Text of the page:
The Prince and Princess of Wales on Saturday last opened the newly-built wing of the Metropolitan and City Police Orphanage, at Strawberry Hill, Twickenham; and the Princess afterwards distributed the prizes to the deserving children of the school. This institution was founded by the efforts of Colonel Sir Edmund Henderson, Chief Commissioner of the Metropolitan Police, seconded by those of Colonel Fraser, C.B., Chief of the City Police. Their Royal Highnesses were received by a distinguished company, amongst whom were the Marquis and Marchioness of Bath, Lady Burdett-Coutts, and the Lord Mayor and Lady Mayoress. Mr. Howard Vincent, on behalf of the board of managers; of which he is chairman, read an address of welcome to the Prince and Princess. In this it was stated that the institution provided for the maintenance, education, and start in life of 150 boys and 100 girls, and that of the police themselves 11,960 officers and constables subscribed to its funds. The Prince of Wales, in declaring the new wing open, remarked that no body of men deserved support and appreciation more than the Metropolitan and City police. Though their number was increasing, the force was small in comparison with the enormous and ever-increasing population of the great city of London. The Prince further expressed his satisfaction at the favourable report of the school by her Majesty's inspector, and cordially wished prosperity to an institution which he considered one of the most valuable and important in the kingdom. The interesting act of presenting the prizes, which is shown in our Illustration, was performed by her Royal Highness. The children, to the number of 250, assembled in a marquee, sang "God Bless the Prince of Wales." The new part of the building, which has cost about £4,200, is to include boys', girls', and infant class-rooms. In the boys' room there was an exhibition of art and handicraft, promoted by Mr. Howard Vincent with it view to give profitable employment to men of the force in their leisure hour. The articles exhibited including several drawings and paintings of merit, and a number of objects displaying skill, ingenuity, and taste. Superintendents Green, Digby, Foster, and Harris, the head master, the matron, and the head mistress had the honour of being presented to their Royal Highnesses, who passed through the grounds, noticing the children's gardens, as they left the institution.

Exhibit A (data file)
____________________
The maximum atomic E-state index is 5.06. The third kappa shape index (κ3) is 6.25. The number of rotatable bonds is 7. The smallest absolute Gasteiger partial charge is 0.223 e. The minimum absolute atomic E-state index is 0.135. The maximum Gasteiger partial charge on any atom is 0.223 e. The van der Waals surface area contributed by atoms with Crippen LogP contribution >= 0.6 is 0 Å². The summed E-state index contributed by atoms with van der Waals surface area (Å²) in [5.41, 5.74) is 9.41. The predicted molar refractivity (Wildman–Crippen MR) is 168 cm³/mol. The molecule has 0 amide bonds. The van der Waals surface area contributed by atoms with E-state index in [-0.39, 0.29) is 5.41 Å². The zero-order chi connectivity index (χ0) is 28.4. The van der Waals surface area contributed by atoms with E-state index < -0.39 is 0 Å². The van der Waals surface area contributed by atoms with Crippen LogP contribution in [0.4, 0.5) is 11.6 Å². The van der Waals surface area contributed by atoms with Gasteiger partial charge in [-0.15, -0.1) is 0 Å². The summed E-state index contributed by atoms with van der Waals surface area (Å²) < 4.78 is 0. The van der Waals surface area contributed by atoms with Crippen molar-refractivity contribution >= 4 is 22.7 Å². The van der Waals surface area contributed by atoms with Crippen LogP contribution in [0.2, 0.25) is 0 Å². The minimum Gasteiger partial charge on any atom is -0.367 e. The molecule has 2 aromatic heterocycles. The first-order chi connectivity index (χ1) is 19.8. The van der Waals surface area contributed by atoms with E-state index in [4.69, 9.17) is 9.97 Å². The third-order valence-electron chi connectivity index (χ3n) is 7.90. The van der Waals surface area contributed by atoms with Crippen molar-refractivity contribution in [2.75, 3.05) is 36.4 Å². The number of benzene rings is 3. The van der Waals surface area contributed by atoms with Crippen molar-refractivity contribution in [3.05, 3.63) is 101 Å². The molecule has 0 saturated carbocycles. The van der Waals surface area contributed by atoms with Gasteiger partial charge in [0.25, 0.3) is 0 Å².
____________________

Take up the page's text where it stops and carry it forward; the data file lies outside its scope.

The Prince and Princess afterwards went to Fortescue House, Twickenham, and there opened a bazaar in aid of the National Refuges for Homeless and Destitute Children, and of the Arethusa and Chichester training-ships.
Source: The Illustrated London News, No.2254—Vol. LXXXI, Saturday, July 15, 1882, p.58